Wednesday, September 19, 2007

Holocaust, suffering, and moral double standards:

Found this in my scavenger hunt through the Internet. An interview with Norman Finklestein. Normally, I wouldn't be half interested in what he may have to say about anything, but this observation from him caught my eye:

"Finkelstein: I’ve written a whole book on that topic – The Holocaust Industry, which basically tries to document and show how the Nazi holocaust has been used since the June 1967 war as a political weapon to suppress criticism of Israel.

I argue that it takes basically two forms. First is the claim of Holocaust uniqueness, which is that no people in the world have ever suffered the ways Jews have. The purpose of this doctrine, which has no intellectual or MORAL foundation, is to basically immunize Israel from criticism.

That is, if Jews suffered uniquely during the Holocaust, then they should not be held to the same moral standards as others.

The second aspect of this Holocaust dogma is the claim that all the gentiles want to kill the Jews – the thesis of Daniel Goldhagen Hitler’s Willing Executioners. And therefore, all gentiles are latently or flagrantly anti-Semitic, so their criticism of Israel cannot be credited."

The entire statement is rather offensively malevolent, but the sentence I highlighted in red struck me as particularly wrong and lacking of any reference to the reality of Israel's position in world public opinion or, for that matter, Jews.

The shoe, as they say, is on the other foot. There is an expectation, which translates directly into an often applied double standard, that Jews, and Israeli Jews in particular, should subscribe to a higher moral order than any other people or country, because of their millennial history of persecution.

Only recently, in a discussion about the Armenian genocide, a Palestinian blogger on The Good Neighbours blog, asserted the following:

"The thing that really baffles me is that for a people that suffered from a holocaust and a Genocide themselves, they tend to deny or ignore the suffering of others (I’m not going to even touch upon the Israeli government tactics with the Palestinians). I don’t understand this for a people who have suffered for so long, I would think that they would sympathize with the suffering of others."

Note the strange rationality there, that I have encountered many times and from many “Left” thinking people. Jews have been genocided, therefore Jews must pay for it by renouncing their own interests, futures, life, homes, country, and why? Because they suffered the Holocaust! They are morally bound to be more righteous, more altruistic, more self-sacrificing, than any righteous other.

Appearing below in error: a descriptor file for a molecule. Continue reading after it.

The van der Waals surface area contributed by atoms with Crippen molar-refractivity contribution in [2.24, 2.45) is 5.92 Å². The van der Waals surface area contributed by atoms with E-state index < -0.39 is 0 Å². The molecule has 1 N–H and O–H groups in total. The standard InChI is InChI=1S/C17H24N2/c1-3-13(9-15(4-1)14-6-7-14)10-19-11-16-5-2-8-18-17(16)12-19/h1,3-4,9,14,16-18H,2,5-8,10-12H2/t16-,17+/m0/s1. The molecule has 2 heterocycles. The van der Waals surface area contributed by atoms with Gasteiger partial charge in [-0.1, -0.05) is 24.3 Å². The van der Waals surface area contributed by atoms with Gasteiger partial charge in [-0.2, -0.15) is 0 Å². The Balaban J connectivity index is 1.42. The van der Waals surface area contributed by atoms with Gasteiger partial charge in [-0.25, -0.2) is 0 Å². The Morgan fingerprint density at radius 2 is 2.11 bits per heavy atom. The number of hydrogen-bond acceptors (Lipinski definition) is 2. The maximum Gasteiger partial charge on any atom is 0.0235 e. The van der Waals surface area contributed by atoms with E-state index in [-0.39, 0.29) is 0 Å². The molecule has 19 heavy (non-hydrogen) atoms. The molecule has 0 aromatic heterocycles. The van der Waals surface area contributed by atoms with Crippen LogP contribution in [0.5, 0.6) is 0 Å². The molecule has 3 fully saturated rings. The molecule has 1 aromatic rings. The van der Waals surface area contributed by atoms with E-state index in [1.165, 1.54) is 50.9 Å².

Is there any one people or country, in the entire world, upon which such demands are being made, as though it makes perfect, irrefutable moral sense? There is a premise underlying this kind of thinking which goes beyond mere antisemitism. Where, exactly, I don't know.

Here is how A.C. Grayling , a British philosophe, refers to a group of Orthodox Jews who joined in activism against a proposal to pass about the anti-discrimination legislation, taken up by conservative religious groups in the matter of Gay rights, in Britain:

"That is exactly what we would say if they refused to serve black people, women, or Jews. The discrimination is the same, the unacceptability of discrimination is the same, the contempt one feels for them is the same.

And on the subject of Jews: what a disgrace that the stone-agers outside parliament tonight will include a Jewish group. If anyone should be against discrimination of any kind, it is a Jew. Alongside the Jews murdered in Auschwitz were homosexuals, wearing a pink patch where the Jews wore a Star of David. The despairing implication of the fact that Jews are joining Christian and Muslims - the usual standard bearers of intolerance and reaction - in this campaign is that too many people learn too little, never connect the dots, and repeat the ghastly errors of the past, when under the thought-inhibiting influence of such toxins as religious belief."

Why the insistence of picking out very specifically the Jewish part of this activism as particularly egregious? Because, to simplify, Jews should know better. Much as I support anti-discrimination, I found myself at that point diverted from the importance of the main issue by this sort of singling out the Jews. As though being Jewish should automatically preclude any faults, prejudices, or ill-judgments or whatever. No other activist group was thus held up for special scrutiny. Why is that? As though in order to deserve to be considered proper human beings, Jews must be, on principle, more virtuous than any other human being.

I have run across many such examples, in different forms and contexts. So I have to wonder at Dr. Finklestein's authority on anything, if he gets this little matter so wrong.


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